The three typhoons that recently hit Taiwan in quick succession sent food prices soaring to stubbornly high levels, but government efforts to determine if prices are being manipulated and track possible gougers have proven ineffective.
Premier Lin Chuan (林全) wants to track down people suspected of manipulating food prices, and prosecutors and police nationwide have been scrambling to inspect food markets and supermarkets for signs that prices are being artificially inflated and find those responsible.
Typhoons interrupt normal supply and demand. Fluctuating food prices are a given. Should unscrupulous resellers conspire to artificially inflate prices, the sky is the limit.
There is no easy solution. Food distribution is complex, and certainly more complicated than office-bound authorities can reasonably be expected to unravel. The government can send police to markets to keep an eye on prices, but how exactly are they supposed to do that?
If police officers do not know the typical prices of vegetables, they will certainly understand the ins and outs of supply and demand, or whether the prices being asked are reasonable, or indeed whether there has been illegal price manipulation.
Lin’s policy has turned out to be a lot of noise with little to show for it, except to force profiteers into hiding until the storm blows over. The failure to actually nab any profiteers has set the government up for ridicule.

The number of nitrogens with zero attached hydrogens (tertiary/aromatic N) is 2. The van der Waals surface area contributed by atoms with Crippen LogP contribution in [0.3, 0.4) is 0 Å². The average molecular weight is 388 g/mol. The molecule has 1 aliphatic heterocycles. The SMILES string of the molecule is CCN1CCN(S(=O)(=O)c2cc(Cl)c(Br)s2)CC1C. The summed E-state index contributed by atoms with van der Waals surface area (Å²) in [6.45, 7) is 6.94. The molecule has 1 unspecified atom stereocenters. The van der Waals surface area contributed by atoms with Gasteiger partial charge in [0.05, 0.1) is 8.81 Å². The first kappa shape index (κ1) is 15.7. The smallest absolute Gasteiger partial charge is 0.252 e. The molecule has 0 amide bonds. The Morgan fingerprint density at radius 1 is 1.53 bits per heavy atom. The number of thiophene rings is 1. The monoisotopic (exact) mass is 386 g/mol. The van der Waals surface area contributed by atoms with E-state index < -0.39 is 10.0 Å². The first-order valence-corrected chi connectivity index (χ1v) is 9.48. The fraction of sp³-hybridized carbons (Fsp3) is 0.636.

To muddy the waters further, few things in Taiwan are untainted by politics. No sooner had the policy of going after suspected manipulators been announced than there was media speculation that it was all about bringing down former Yunlin County commissioner Chang Jung-wei (張榮味), a Chinese Nationalist Party (KMT) member who is chairman of Taipei Agricultural Products Marketing Corp, the nation’s largest agricultural products distributor.
Political conspiracy theories such as this are of little help in stabilizing food prices. While the corporation controls the vegetable and fruit situation in Taipei, it does not have major influence in the nation as a whole. The idea that the government would topple Chang to stabilize food prices is far-fetched.
However, if the Taipei City Government cannot deploy farming experts to sort the situation out and the central government sends its own personnel, then this will give rise to such conspiracy theories.
It is undeniable that the distribution process is not entirely above board. Fair Trade Commission Chairman Wu Shiow-ming (吳秀明) has conceded that collusion between auctioneers and market manipulators cannot be ruled out.
The idea of unscrupulous elements working to manipulate food prices is not new, but we have seen precious little evidence that the government is actually looking into monopolization of the market.
Lin’s policy is just a repeat of former premier Hau Pei-tsun’s (郝柏村) efforts 20 years ago. It certainly would not be favored by any economist worth their salt.
This is more about political show. The government should work to release supplies held in cold storage onto the market, or increase food imports so that prices can stabilize and the gap between demand and supply can be brought to a more manageable size. This would reduce the profit margins of the wholesalers and discourage their disruptive behavior.
The government’s approach is extending the fluctuation in food prices. It is little wonder that some people have accused it of incompetence. This farce should be brought to an end; the government has to stabilize the supply, make it easier for farmers to replant their crops, remove obstacles to distribution, and turn its attention to solving the root causes of the annual problem.
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